Soon after his arrival in Boston, Longy embarked upon a series of projects that had a profound effect on the musical life of his adopted city. In 1899, he became conductor of the Boston Orchestral Club, a mostly amateur orchestra with some professional players. Mrs. Gardner, known for her support of rising stars of arts and culture, served as vice-president of the organization, and among its members was the intrepid saxophonist, Mrs. Elise Boyer Hall, close friend and patron of Longy (his Rapsodie for saxophone, clarinets, bassoon, harp, double bass, and percussion featured in SeptemberFest was written for and dedicated to her).

In 1900, Longy founded the Georges Longy Club, introducing Boston audiences to an all-wind ensemble (with piano when needed), a novel concept in that day and age. In addition to unfamiliar instrumentation, the Georges Longy Club provided an opportunity to debut contemporary repertoire to Boston audiences, especially that of his French compatriots, which was largely unknown in the United States at the time. The Club’s first season included works by Emile Bernard, Théodore Gouvy, and Vincent d’Indy. Later, he also took on the direction of other influential music organizations, including the MacDowell Club (1915-1919) and the Cecilia Society (1916), known today as The Boston Cecilia, which were also renowned for innovative programming and performance excellence.

In 1919, he embarked on yet another major musical project with the founding of the Boston Musical Society. By this point a friend and colleague of his for 20 years, Mrs. Gardner served as a guarantor of the organization. Longy’s stated mission for the Boston Musical Society was to present and promote works by American composers, with the goal of including at least one American work in each program. In a published proposal, he wrote that the Society took as its model the venerable Societé de Musique de Paris, which had been formed immediately after the Franco-Prussian War in order to promote music by French composers. Georges Longy had tapped into a thirst for new repertoire among Boston audiences, heralding new works from both his native France and the country he lived in for nearly 30 years.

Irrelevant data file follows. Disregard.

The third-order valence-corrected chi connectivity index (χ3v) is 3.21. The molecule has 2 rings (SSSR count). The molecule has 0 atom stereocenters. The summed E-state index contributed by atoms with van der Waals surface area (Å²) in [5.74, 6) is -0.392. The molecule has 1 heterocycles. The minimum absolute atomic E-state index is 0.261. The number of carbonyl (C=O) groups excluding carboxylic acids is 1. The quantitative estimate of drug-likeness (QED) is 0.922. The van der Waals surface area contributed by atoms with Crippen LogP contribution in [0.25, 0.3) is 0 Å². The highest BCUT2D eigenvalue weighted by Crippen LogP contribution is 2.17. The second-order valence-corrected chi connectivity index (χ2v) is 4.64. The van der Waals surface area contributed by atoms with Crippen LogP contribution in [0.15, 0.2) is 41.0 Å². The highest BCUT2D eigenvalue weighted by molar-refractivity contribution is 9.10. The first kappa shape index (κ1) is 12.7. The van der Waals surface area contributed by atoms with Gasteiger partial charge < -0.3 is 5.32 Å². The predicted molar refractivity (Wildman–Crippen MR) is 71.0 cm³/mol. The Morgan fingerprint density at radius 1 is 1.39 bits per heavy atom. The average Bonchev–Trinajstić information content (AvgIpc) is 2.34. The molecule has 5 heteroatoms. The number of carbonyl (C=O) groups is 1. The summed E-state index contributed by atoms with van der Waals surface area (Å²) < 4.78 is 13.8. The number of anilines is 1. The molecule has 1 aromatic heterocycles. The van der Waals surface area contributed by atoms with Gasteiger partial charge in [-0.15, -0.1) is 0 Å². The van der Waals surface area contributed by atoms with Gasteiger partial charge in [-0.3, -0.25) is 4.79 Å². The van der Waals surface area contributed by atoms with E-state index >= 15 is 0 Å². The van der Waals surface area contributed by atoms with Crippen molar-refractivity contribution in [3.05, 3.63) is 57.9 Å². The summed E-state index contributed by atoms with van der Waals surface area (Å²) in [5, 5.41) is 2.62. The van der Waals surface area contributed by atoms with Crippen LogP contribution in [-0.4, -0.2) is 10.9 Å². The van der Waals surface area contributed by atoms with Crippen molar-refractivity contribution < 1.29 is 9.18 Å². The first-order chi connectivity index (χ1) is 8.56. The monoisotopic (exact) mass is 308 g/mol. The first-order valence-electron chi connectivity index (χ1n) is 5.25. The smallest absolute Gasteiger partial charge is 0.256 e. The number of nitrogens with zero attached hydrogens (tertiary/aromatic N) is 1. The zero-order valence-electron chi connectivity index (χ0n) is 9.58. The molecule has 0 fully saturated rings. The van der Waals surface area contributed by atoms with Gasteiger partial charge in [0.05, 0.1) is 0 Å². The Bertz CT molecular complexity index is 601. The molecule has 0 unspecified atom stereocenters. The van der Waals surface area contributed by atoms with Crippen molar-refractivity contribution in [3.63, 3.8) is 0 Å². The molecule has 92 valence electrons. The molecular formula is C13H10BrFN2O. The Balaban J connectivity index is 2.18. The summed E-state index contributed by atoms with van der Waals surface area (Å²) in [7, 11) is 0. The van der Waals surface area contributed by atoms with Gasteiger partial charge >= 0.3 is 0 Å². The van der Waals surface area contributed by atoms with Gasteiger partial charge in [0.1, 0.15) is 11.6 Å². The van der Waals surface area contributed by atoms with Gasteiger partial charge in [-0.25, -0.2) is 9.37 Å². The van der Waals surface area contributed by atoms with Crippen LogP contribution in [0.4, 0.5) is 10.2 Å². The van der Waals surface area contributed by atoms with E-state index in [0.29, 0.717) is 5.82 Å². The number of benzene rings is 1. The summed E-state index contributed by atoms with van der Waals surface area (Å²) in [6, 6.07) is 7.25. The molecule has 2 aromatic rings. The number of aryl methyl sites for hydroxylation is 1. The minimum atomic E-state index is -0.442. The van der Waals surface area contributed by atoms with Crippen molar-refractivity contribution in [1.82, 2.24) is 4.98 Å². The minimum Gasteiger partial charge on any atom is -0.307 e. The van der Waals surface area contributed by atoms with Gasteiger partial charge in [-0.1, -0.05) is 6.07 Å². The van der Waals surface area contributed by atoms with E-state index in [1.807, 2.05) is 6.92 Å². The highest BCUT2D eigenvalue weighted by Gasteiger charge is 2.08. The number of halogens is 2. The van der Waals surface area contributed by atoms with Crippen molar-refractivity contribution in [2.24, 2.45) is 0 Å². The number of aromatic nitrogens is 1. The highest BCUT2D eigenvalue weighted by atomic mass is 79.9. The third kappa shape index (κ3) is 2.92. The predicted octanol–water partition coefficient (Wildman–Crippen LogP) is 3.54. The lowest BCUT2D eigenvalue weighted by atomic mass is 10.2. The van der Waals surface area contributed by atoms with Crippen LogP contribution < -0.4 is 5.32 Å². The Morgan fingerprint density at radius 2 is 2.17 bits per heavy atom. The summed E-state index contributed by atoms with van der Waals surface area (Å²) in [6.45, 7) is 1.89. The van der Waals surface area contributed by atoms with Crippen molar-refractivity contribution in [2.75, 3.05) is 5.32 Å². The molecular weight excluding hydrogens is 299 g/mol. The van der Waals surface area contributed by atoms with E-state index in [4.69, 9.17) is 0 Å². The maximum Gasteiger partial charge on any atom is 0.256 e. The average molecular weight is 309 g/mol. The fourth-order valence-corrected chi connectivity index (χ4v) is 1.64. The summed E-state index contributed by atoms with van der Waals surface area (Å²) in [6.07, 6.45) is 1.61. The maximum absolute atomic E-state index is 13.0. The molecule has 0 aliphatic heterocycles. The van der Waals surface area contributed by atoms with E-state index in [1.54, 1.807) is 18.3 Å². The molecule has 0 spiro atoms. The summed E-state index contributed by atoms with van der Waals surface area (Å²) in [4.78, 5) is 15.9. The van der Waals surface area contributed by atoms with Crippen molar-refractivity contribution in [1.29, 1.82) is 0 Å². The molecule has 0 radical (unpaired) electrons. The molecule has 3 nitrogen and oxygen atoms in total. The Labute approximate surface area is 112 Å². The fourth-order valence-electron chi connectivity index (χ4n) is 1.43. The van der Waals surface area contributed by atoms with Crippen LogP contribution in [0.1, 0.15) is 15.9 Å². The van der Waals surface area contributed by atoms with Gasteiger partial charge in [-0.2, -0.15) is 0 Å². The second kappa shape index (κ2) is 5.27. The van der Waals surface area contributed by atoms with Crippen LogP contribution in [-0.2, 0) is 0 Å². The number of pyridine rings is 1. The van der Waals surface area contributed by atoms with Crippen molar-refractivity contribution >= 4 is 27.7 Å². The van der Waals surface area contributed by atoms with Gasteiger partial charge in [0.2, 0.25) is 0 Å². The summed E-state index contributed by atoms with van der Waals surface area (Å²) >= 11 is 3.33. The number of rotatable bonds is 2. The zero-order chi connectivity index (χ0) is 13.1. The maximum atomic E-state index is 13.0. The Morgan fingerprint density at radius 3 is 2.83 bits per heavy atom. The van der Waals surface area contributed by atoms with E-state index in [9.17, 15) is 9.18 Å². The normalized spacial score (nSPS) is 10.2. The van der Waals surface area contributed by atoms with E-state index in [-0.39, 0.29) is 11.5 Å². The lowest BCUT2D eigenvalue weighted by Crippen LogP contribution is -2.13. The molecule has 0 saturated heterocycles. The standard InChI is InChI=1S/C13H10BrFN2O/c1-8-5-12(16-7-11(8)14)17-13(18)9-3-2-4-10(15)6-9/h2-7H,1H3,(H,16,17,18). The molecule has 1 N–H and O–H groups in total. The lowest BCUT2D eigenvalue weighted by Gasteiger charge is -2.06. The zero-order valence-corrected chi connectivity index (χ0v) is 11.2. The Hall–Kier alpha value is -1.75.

The most enduring legacy of Longy’s musical activity was the school he opened on October 1, 1915, with classes first held inside his Hemenway Street apartment in Boston’s Back Bay. An account of the inception of the school written by William C. Mason was included in The Purple Book, a pamphlet published in 1925 to commemorate the first decade of the School and to honor Georges Longy upon his retirement as director:

The founder of the Longy School of Music, Georges Longy, had considered long and deeply on the teaching of his art, and these considerations at last were to take a definite form.

During the summer of 1915, which he spent in Medfield, Mr. Longy talked over the matter with Mr. Loeffler and then resolved to establish a school for Solfege in Boston, which had nothing of its like in its musical life. This idea was much favored by Mr. Loeffler and so, in October of 1915, The Longy School of Music came into being.

It was founded for the purpose of teaching music in a correct, thorough and scientific manner, the intention of the instruction based on those of the Paris Conservatory. It was felt necessary to include other subjects besides Solfege, such as the study of oboe, piano, eurhythmics, coaching in songs, etc.  

The objective of the School was to offer a musical training alternative to that offered by the established conservatories in Boston, one based on the methods and curriculum of the Paris Conservatoire. For Loeffler, the School provided a vehicle for providing his own students with French-style musical training (five of the six students from the School’s first graduating class of 1917, all female, were his violin students).

Over the next decade, as the influence of French musical culture grew across the United States, in part due to anti-German sentiment that accompanied the war in Europe, several members of the French Military Band were recruited to the Boston Symphony Orchestra. Among them was the cellist George Miquelle, who would marry Longy’s daughter, Renée, in 1919 and subsequently join the family business as a member of the faculty. Many of Miquelle’s French colleagues in the BSO, including three others from the Military Band, joined a greatly expanded Longy School faculty.

One hundred years later, the school founded by Georges Longy has blossomed into a vibrant community of adventurous, dedicated faculty and student musicians at Longy School of Music of Bard College. Through high-level performance and an innovative curriculum that encourages students to connect with both new and familiar audiences in the Greater Boston area and beyond, Longy today continues its founder’s legacy of shaping new generations of musicians in Boston and beyond.